In 2009, an attack on Sri-Lankan cricket team in Lahore, practically closed door on international cricket in Pakistan. Here, the team was the target and the attack was seen in the backdrop of Pakistan’s support to the SL government in its war against Tamil tigers. It was a big security lapse and our intelligence and law-enforcement agencies had learnt a lot from the incident.
In the last three decades, Karachi alone witnessed series of terrorist attacks of all type, but it was after 2008, when for the first time Pakistan’s political and military leadership decided to defeat terrorism and culture of ‘state within state.
Earlier, in 2002, it also banned most of these outfits but action was not fully implemented. In 2008, the operation which started from Swat and Malakand, went in full swing in 2013, when it was decided to launch a countrywide operation and North Waziristan, which after 9/11, became a safe haven for terror networks, was completely cleared.
In the absence of any international teams’ visit to Pakistan, whether cricket or hockey, the stadiums gave deserted look. In fact, in a famous football stadium in Lyari, one criminal gang even had played football with the head of its rival after they killed him.
However, in the last five years, the law-enforcement agencies in Karachi launched massive operation against all groups and as a result, the city showed remarkable improvement.
So, it has been a long journey for Pakistan to defeat terrorism. Karachi, the largest city and the economic hub, was once regarded as among the most dangerous cities of the world for visitors. In the post-9/11 in particular., once been the ‘safe haven’ for terrorists the city is now safe for sports and ready to host any international event.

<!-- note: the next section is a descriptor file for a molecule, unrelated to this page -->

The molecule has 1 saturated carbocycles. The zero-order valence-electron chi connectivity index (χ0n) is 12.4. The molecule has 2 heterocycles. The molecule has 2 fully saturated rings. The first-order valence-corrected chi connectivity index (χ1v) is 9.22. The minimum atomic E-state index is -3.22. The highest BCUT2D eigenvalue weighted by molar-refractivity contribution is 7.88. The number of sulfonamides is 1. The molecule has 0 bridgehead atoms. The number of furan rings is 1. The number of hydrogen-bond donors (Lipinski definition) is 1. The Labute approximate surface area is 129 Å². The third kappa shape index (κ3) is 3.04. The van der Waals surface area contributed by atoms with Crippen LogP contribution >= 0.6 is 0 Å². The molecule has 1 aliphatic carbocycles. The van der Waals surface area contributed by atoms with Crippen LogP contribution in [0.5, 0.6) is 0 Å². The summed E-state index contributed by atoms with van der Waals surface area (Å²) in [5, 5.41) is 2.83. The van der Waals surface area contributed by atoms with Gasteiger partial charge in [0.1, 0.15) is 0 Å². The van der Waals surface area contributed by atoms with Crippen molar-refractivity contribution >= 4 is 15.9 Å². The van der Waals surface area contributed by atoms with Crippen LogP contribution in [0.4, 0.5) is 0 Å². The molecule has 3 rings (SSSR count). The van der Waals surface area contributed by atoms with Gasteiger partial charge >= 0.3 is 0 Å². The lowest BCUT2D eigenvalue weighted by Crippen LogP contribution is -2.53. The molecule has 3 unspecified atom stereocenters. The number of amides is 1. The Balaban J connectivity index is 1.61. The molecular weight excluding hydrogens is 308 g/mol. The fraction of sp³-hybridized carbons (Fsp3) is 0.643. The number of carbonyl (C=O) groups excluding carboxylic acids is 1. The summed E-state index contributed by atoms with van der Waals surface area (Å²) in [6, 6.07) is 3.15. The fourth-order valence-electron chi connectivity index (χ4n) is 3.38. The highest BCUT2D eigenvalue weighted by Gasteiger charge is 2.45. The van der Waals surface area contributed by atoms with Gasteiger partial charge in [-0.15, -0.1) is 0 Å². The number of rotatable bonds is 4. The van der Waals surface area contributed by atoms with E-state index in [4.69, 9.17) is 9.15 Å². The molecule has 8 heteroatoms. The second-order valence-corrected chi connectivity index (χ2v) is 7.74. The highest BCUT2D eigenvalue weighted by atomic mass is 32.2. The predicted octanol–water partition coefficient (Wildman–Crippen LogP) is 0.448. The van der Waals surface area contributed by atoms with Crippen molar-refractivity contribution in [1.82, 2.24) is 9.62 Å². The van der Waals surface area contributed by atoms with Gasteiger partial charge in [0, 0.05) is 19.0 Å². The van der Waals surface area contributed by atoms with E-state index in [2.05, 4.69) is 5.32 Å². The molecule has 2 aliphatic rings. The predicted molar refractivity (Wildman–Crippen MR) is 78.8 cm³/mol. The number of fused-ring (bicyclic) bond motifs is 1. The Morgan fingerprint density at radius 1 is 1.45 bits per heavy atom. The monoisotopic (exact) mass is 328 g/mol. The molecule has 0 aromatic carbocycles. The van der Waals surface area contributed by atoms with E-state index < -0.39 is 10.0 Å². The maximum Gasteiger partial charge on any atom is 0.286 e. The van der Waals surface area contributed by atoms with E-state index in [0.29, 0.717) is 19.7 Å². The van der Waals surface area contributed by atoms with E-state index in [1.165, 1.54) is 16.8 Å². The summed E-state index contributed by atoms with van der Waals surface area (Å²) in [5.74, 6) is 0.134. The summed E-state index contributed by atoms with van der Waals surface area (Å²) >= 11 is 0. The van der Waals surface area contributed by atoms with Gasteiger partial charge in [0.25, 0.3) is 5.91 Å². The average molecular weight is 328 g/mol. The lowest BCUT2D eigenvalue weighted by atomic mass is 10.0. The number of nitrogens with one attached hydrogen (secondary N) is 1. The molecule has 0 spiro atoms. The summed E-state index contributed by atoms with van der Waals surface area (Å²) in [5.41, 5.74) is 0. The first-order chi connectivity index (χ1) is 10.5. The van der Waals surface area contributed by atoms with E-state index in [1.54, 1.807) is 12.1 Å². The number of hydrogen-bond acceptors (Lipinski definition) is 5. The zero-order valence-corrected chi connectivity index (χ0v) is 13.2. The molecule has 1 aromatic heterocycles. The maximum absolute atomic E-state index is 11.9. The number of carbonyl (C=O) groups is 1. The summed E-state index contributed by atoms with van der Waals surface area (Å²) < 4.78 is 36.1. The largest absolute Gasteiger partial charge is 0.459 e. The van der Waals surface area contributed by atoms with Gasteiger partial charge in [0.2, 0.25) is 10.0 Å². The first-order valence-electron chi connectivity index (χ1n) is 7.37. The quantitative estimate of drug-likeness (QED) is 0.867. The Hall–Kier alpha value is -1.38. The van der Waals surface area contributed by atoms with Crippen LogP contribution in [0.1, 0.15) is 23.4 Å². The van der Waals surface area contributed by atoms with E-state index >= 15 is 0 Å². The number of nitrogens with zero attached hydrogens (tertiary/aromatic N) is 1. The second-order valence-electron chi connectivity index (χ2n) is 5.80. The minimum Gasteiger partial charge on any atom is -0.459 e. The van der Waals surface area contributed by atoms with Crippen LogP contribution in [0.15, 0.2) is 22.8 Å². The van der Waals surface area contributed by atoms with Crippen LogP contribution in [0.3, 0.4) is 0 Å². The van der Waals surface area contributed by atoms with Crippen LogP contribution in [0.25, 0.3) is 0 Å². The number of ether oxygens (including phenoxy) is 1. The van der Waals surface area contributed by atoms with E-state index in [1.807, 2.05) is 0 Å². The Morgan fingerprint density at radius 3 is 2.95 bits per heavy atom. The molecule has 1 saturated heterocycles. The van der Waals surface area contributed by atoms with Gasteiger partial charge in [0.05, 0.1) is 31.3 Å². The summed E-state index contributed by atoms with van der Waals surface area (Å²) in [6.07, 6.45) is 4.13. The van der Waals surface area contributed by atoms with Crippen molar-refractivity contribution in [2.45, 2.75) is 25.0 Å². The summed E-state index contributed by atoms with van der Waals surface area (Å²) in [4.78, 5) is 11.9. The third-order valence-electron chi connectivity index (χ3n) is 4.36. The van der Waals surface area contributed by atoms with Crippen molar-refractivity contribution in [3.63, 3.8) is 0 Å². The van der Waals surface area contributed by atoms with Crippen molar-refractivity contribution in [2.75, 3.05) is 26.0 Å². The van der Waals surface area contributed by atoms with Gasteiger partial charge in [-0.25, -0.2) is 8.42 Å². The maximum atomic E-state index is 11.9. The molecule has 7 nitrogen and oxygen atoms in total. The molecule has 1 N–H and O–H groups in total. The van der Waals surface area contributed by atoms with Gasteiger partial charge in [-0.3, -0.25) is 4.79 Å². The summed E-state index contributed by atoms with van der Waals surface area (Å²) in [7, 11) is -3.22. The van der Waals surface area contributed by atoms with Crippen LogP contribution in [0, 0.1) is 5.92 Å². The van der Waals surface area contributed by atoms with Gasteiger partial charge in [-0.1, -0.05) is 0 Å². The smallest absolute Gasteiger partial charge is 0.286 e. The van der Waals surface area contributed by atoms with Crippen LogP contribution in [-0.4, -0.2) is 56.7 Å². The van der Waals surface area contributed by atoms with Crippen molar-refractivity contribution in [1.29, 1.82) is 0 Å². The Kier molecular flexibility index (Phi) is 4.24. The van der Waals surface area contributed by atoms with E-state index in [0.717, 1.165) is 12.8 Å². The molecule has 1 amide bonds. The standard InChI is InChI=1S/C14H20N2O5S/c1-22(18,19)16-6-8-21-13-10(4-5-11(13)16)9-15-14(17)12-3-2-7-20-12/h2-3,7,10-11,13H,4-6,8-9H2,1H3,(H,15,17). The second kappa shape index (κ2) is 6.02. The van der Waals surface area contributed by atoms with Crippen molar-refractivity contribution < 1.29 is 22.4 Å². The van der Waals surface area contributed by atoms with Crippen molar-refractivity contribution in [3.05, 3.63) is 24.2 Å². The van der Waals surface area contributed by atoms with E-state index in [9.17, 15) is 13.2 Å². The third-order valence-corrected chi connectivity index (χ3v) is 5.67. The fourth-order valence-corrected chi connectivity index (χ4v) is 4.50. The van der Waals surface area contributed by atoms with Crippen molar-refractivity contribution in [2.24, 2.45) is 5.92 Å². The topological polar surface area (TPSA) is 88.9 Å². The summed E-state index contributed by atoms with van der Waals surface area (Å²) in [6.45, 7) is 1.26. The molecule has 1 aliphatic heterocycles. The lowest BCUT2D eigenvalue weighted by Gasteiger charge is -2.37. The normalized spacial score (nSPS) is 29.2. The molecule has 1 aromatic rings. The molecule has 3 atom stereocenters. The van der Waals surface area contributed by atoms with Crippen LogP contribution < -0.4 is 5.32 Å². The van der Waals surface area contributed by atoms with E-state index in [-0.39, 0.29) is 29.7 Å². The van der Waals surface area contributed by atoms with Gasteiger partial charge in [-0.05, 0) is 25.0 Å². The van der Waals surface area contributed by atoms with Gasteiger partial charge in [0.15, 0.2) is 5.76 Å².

March 15, or 15/3, was like 9/11, for the peaceful country like New Zealand, when a terrorist killed 50 innocent Muslims in two mosques of the killing, something quite unprecedented which had shocked the world.
We would never like to see cricket abandoned in New Zealand, but the return of Bangladesh team was understandable under the circumstances. Pakistani team can go to New Zealand as mark of solidarity and play a ‘match for peace’ to give a strong message to terrorists. The Kiwis and BD teams should also visit Pakistan in future as we have defeated terrorism.
Cricket and sports unite the people as a nation. The sporting world should not become hostage to politics and\ terrorism. It can only be defeated
through more sports and teams visiting each other’s countries.
The PSL was a dream some five years back. Today, it has brought smiles on the faces of people who, for years, had become hostage to negative thoughts. Lights have finally returned to the ‘City of Lights’, Karachi. The journey is not yet over, but we may see whole PSL in Pakistan in 2020.
The writer is a senior analyst and columnist for Geo, The News and Jang. Twitter: @MazharAbbasGEO